Lovewell Reservoir & Wildlife Area News

Lovewell Reservoir & Wildlife Area News

  • Lovewell and Jamestown Wildlife Areas-  Daily Hunt Permits now available through an Electronic Check-in/out system

In order to obtain the necessary hunter information a free daily hunt permit is still being required of hunters using these two wildlife areas this Fall. But NEW this year is the option to register your hunting activity electronically through a system called iSportsman.

For several years now, hunters have been required to fill out daily hunting permits if hunting on the property.  Historically, this was accomplished through the use of paper permits that could be picked up at designated areas, free of charge, at any of the "iron rangers".  

This year KDWPT will implement a new daily permit system in the form of iSportsman at many properties across the state.  iSportsman is an electronic registration/ data collection tool that will make data collection much easier for staff and allow for real time data analysis and stats throughout the season.  What does this mean for hunters?  Initially, users will need to register with their personal information to set up an account in the iSportsman program.  Once this is completed, the system will allow hunter to call in from any phone or log in from any PC or smart phone and "check-in" to hunt the property for the day.  Once the hunt is over, hunter will call back in and report harvest, etc., similar to returning paper daily permits upon the completion of their hunt.  For this hunting season, the daily paper permit system will still be in place until hunters have become aware of the iSportsman process.  The area will then go strictly to the electronic system on March 1, 2015.

The system is still under construction, but will go live prior to September 1.  HUNTERS NEED TO ACCESS THE SITE NOW TO REGISTER.  Go to https://kdwpt.isportsman.net/ to register, then scroll down the left side of the page to the blue "register" button and then provide the required information.  

Once registered, hunters will be able to call or log onto the systemSeptember 1 and get their hunting permit for dove opener.  Hunters will also be able to visit the Jamestown page https://kdwpt.isportsman.net/Locations/Lovewell.aspx to get the latest on waterfowl numbers, water levels and any other news.  More detailed log-in information will be posted on the Jamestown and Lovewell web page and waterfowl reports as we approach Dove and Teal seasons.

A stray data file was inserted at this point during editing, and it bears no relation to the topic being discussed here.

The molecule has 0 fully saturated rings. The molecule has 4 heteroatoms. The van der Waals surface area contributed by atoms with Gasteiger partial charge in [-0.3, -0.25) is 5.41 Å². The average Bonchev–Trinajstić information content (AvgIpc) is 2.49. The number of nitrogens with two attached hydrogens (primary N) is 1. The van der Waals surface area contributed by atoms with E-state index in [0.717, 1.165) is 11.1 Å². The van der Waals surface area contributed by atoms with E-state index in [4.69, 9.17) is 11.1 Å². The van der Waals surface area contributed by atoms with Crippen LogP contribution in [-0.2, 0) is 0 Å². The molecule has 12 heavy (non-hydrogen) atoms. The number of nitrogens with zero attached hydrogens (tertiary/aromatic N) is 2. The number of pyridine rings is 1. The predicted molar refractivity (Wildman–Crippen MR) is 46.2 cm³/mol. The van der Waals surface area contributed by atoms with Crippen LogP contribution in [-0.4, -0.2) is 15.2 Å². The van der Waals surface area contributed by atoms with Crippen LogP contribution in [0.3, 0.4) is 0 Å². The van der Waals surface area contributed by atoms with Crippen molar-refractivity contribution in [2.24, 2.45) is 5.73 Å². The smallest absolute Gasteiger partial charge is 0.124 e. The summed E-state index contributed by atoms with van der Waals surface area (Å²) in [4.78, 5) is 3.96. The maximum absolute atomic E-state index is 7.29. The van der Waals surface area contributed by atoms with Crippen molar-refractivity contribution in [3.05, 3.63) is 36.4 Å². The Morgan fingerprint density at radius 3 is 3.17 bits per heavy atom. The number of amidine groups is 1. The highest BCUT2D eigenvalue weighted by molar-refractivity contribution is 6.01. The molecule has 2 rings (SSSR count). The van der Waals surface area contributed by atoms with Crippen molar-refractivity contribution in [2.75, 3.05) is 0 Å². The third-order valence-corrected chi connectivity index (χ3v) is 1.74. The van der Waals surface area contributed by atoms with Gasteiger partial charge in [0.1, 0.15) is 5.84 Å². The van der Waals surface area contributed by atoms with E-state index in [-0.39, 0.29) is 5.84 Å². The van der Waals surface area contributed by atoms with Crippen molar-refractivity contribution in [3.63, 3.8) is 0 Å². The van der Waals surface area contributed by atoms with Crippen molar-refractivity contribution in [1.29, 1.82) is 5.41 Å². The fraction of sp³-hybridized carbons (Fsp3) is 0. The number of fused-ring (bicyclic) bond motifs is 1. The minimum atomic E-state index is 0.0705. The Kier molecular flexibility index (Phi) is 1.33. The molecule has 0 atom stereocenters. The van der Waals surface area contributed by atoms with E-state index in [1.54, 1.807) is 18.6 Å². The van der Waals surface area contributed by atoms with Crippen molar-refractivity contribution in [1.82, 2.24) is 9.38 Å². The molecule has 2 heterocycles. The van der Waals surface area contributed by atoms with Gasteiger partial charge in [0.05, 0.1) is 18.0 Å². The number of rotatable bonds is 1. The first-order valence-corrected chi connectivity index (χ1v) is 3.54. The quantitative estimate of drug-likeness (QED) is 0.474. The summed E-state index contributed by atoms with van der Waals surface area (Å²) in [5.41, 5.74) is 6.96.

Paper Permits will be still available at strategic locations around each property where permits can be obtained prior to hunting and dropped off with needed information after hunting. At these survey station locations, which are depicted in agency brochures and area websites linked to kdwp.state.ks.us, a self user survey station has been placed to dispense permits and provide for collection.  As in the past, prior to the day’s hunt, hunters will need to pick up a permit, fill out the top portion and place it in the designated box, and carry the bottom portion of the permit with them while on the area hunting. When the hunt is finished, the bottom portion of the permit needs to be returned to the survey station with completed information on the day’s hunt. Hunter participation and cooperation is critical to the success of this study.

While this survey system is new to these properties, it has been used successfully for nearly a decade at other select public hunting areas in Kansas to provide better management information. Persons wanting additional information or questions should contact the Hays Regional Office at 785-628-8614 or the specific area they plan to hunt. Lovewell (785) 753-4971. Jamestown (785) 439-6243.

Habitats are again in excellent condition with near record June rainfall followed by a dry July but rescued by abundant August and September rainfall amounts. June observations recorded many multiple-birth whitetail fawns but turkey and other upland birds are still low with the exception of bobwhite quail. While brood observations have been scarce there is just a lot of vegetation possibly concealing sightings. Mornings are filled with bobwhite whistlings. 

Green cover crops have again been seeded into harvested,standing, winter wheat stubble fields scattered throughout the area to provide green browse for this fall and early spring in addition to the later seeded winter wheat. Soybean fields have been harvested and reseeded to winter wheat to provide cover and green browse for wildlife.

The reservoir mudflats were aerially seeded with Japanese millet to provide cover and food for migrating waterfowl and other wildlife but unexpected inflows into the reservoir have covered much of this seeding..

Reservoir levels are higher than normal this fall due to management decisions by the Kansas Bostwick Irrigation District and the Bureau of Reclamation, (Links to the water levels will be added at a later date) and have flooded vegetation and brought water levels close to the shoreline where vegetation can conceal hunters this fall.